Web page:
Royal Far West’s innovative, world-leading program to support children who have experienced bushfires has won a Resilient Australia community award. 

Story Ken Eastwood  Photo courtesy Royal Far West

As fires ravaged eastern Australia in the summer of 2019/20, many parents in the line of fire did what they thought best for their kids – sent them ‘out of harm’s way’ to stay with relatives or friends. Unfortunately, research has shown that this separation traumatised some of the children, who can suffer separation anxiety or depression for decades afterwards, says Sarah Eagland, clinical manager of an award-winning Bushfire Recovery Program that is helping children process their experience.

“Historically, children are forgotten in wars and disasters,” Sarah says. “Often, during recovery operations, things are planned to help the adults, but children are seen as just an appendage of the adults. Nothing significant is planned for them.”

Yet the impact on children of events such as bushfires is vast – from short-term issues such as loss of concentration, disturbed sleep and heightened levels of anxiety that never go away, through to long-term risks of mental health issues and poor academic performance. “There are devastating effects for children and it can really change the trajectory of their lives, even decades later,” Sarah says. Some can’t let go of the things they lost, such as pets, farm animals or the bush around their properties, and others stop doing things they love. “I remember talking to a boy who loved mountain biking, and he just didn’t go back to doing it,” she says.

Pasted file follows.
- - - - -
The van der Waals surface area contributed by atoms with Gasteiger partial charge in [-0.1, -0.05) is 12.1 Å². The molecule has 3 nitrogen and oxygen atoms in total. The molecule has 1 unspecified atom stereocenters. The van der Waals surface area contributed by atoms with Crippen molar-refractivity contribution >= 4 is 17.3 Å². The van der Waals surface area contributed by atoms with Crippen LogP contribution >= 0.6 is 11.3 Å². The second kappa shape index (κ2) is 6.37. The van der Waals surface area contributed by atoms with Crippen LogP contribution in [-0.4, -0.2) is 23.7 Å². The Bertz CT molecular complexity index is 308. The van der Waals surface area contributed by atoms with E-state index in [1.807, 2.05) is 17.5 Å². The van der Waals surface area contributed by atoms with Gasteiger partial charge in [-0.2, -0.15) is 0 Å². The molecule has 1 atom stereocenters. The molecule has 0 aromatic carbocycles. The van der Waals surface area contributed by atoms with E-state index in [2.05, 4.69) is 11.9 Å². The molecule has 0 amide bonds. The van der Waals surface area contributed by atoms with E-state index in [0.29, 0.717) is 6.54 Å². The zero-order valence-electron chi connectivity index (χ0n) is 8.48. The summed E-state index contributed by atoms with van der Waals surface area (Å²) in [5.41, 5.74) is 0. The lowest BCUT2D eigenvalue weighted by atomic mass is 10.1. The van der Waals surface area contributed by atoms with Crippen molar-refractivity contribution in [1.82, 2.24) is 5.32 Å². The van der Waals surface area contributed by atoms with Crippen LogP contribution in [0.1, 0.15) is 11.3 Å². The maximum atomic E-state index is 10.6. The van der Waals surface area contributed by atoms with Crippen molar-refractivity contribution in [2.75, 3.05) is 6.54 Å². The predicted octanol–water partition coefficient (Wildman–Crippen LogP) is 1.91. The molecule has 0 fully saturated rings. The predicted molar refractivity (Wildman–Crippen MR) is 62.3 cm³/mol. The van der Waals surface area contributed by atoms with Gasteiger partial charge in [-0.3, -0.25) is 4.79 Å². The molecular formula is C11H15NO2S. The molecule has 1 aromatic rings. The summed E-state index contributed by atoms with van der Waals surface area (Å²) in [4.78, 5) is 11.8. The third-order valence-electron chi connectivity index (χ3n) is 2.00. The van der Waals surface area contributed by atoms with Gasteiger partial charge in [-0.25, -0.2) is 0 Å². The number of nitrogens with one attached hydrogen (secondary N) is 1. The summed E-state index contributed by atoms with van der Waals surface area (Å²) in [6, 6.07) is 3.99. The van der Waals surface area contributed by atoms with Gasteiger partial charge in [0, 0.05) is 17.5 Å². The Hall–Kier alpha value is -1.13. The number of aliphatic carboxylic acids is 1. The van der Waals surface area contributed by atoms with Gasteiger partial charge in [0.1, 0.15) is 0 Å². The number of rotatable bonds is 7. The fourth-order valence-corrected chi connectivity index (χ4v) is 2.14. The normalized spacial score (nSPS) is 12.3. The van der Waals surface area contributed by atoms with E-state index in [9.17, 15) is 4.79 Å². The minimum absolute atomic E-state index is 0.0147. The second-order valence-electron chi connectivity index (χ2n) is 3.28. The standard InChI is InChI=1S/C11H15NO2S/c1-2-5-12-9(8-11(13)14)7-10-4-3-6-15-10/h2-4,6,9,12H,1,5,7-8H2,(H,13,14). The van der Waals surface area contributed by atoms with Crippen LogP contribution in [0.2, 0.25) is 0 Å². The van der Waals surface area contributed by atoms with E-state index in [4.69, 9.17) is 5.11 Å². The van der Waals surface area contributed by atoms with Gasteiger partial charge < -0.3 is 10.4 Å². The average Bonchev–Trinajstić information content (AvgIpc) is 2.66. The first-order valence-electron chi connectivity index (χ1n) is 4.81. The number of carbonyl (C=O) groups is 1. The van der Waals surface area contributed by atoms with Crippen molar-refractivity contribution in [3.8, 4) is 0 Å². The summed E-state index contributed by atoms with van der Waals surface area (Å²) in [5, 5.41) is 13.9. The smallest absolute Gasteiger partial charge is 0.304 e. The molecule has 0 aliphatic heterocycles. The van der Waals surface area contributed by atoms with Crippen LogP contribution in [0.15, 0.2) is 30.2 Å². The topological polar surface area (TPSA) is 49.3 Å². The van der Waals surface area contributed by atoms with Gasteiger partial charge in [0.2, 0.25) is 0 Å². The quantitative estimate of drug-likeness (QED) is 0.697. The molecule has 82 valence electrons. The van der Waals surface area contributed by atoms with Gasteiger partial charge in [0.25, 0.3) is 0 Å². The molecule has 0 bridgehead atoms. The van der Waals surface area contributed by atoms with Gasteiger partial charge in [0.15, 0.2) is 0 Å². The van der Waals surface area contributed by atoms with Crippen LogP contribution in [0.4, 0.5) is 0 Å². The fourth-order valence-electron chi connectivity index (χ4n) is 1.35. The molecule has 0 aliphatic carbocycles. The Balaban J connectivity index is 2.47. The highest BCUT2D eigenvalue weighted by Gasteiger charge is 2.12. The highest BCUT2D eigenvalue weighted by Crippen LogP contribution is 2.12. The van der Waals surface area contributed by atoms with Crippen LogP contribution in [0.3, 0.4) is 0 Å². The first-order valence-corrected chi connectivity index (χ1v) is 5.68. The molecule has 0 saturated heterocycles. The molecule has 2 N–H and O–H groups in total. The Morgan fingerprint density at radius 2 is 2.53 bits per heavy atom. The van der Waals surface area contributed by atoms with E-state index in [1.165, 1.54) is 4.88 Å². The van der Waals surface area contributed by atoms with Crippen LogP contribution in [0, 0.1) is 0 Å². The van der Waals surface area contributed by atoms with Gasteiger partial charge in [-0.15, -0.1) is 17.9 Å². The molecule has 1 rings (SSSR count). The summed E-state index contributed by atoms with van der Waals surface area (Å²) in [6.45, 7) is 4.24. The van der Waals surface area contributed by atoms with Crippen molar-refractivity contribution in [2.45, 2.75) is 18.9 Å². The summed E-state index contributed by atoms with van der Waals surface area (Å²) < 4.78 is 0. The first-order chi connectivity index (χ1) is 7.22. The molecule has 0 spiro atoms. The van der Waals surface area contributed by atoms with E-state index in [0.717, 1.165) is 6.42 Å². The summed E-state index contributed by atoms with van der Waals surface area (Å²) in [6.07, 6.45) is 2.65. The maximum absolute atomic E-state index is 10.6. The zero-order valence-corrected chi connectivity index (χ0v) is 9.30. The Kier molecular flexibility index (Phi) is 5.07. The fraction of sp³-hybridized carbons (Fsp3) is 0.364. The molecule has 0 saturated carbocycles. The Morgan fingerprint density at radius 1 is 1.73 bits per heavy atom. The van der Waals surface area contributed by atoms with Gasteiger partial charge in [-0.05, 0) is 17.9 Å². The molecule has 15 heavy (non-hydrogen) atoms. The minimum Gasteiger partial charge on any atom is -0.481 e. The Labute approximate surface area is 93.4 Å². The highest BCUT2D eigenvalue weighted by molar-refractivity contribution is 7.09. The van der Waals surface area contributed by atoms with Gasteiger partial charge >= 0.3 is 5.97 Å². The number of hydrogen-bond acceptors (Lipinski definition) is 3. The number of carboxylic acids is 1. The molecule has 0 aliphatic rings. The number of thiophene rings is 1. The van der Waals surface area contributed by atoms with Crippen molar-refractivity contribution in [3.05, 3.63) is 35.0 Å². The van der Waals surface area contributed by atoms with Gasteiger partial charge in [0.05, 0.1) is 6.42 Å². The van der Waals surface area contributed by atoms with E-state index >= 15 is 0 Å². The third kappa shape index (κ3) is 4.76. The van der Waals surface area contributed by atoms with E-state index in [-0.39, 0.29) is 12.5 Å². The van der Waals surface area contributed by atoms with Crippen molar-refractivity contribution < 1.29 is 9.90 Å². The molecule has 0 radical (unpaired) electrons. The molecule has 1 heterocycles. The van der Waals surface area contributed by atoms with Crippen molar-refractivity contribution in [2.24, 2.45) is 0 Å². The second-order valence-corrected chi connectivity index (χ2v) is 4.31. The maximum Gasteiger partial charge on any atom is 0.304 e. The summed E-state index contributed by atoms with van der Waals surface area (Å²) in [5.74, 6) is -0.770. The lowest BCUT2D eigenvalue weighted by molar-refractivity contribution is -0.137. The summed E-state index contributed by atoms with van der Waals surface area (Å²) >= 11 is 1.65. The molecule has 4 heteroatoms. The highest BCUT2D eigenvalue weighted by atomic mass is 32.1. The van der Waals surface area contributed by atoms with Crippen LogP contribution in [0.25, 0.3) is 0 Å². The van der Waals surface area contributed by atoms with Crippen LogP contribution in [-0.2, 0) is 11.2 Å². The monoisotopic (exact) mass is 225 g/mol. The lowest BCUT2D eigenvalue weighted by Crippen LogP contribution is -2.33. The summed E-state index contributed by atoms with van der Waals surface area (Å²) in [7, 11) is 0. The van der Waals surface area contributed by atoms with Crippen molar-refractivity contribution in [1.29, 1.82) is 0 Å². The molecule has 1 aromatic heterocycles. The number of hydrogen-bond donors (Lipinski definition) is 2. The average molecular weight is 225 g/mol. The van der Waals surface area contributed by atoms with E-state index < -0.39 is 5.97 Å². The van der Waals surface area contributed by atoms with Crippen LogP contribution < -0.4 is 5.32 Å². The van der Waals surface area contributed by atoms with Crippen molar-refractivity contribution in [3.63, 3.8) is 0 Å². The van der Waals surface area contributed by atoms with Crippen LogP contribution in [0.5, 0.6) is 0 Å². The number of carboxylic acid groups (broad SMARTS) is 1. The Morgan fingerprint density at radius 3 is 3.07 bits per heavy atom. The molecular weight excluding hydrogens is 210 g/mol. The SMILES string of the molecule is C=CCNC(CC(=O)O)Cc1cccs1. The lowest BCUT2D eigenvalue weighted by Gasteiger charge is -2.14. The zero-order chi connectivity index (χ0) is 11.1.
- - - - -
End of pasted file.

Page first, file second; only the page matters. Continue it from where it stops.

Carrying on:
After the bushfires, rural children’s health charity Royal Far West worked with UNICEF Australia and the Paul Ramsay Foundation to develop a program to support affected children. Run in 22 schools and 12 preschools, the successful program supported 3000 children in 30 NSW communities from the Kempsey Shire and the Nambucca Valley through to Eurobodalla and the Bega Valley Shire. Initially conducted at the end of 2020, the program has received state and federal funding to ensure it continues until mid-2023.

This story excerpt is from Issue #140

Outback Magazine: December/January 2022